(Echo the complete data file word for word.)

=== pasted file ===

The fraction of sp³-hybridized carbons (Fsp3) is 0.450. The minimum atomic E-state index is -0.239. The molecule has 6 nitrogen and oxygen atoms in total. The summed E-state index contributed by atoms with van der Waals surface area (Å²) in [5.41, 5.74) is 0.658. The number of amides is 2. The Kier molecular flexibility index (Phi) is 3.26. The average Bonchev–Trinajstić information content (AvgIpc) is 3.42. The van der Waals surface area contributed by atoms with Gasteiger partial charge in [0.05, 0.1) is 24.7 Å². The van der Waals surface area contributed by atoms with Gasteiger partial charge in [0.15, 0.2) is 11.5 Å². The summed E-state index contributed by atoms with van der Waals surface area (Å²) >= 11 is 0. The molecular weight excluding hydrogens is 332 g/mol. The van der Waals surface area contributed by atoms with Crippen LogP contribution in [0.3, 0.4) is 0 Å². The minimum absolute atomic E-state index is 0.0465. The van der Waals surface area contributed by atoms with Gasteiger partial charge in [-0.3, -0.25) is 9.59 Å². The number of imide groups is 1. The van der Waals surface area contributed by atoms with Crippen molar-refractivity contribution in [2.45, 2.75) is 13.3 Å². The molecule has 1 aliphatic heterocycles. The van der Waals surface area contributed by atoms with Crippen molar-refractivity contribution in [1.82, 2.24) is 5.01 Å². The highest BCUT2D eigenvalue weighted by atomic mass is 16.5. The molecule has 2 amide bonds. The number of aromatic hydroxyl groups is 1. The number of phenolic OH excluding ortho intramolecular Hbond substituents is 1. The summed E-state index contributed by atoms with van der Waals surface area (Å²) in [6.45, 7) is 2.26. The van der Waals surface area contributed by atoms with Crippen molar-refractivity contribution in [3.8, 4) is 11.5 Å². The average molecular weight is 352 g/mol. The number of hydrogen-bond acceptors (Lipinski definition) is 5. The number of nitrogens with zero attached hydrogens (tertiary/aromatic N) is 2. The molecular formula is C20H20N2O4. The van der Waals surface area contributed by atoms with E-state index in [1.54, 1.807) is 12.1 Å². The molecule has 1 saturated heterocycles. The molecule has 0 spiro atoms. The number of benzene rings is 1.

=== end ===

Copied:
The fraction of sp³-hybridized carbons (Fsp3) is 0.450. The minimum atomic E-state index is -0.239. The molecule has 6 nitrogen and oxygen atoms in total. The summed E-state index contributed by atoms with van der Waals surface area (Å²) in [5.41, 5.74) is 0.658. The number of amides is 2. The Kier molecular flexibility index (Phi) is 3.26. The average Bonchev–Trinajstić information content (AvgIpc) is 3.42. The van der Waals surface area contributed by atoms with Gasteiger partial charge in [0.05, 0.1) is 24.7 Å². The van der Waals surface area contributed by atoms with Gasteiger partial charge in [0.15, 0.2) is 11.5 Å². The summed E-state index contributed by atoms with van der Waals surface area (Å²) >= 11 is 0. The molecular weight excluding hydrogens is 332 g/mol. The van der Waals surface area contributed by atoms with Crippen LogP contribution in [0.3, 0.4) is 0 Å². The minimum absolute atomic E-state index is 0.0465. The van der Waals surface area contributed by atoms with Gasteiger partial charge in [-0.3, -0.25) is 9.59 Å². The number of imide groups is 1. The van der Waals surface area contributed by atoms with Crippen molar-refractivity contribution in [2.45, 2.75) is 13.3 Å². The molecule has 1 aliphatic heterocycles. The van der Waals surface area contributed by atoms with Crippen molar-refractivity contribution in [1.82, 2.24) is 5.01 Å². The highest BCUT2D eigenvalue weighted by atomic mass is 16.5. The molecule has 2 amide bonds. The number of aromatic hydroxyl groups is 1. The number of phenolic OH excluding ortho intramolecular Hbond substituents is 1. The summed E-state index contributed by atoms with van der Waals surface area (Å²) in [6.45, 7) is 2.26. The van der Waals surface area contributed by atoms with Crippen molar-refractivity contribution in [3.8, 4) is 11.5 Å². The average molecular weight is 352 g/mol. The number of hydrogen-bond acceptors (Lipinski definition) is 5. The number of nitrogens with zero attached hydrogens (tertiary/aromatic N) is 2. The molecular formula is C20H20N2O4. The van der Waals surface area contributed by atoms with E-state index in [1.54, 1.807) is 12.1 Å². The molecule has 1 saturated heterocycles. The molecule has 0 spiro atoms. The number of benzene rings is 1.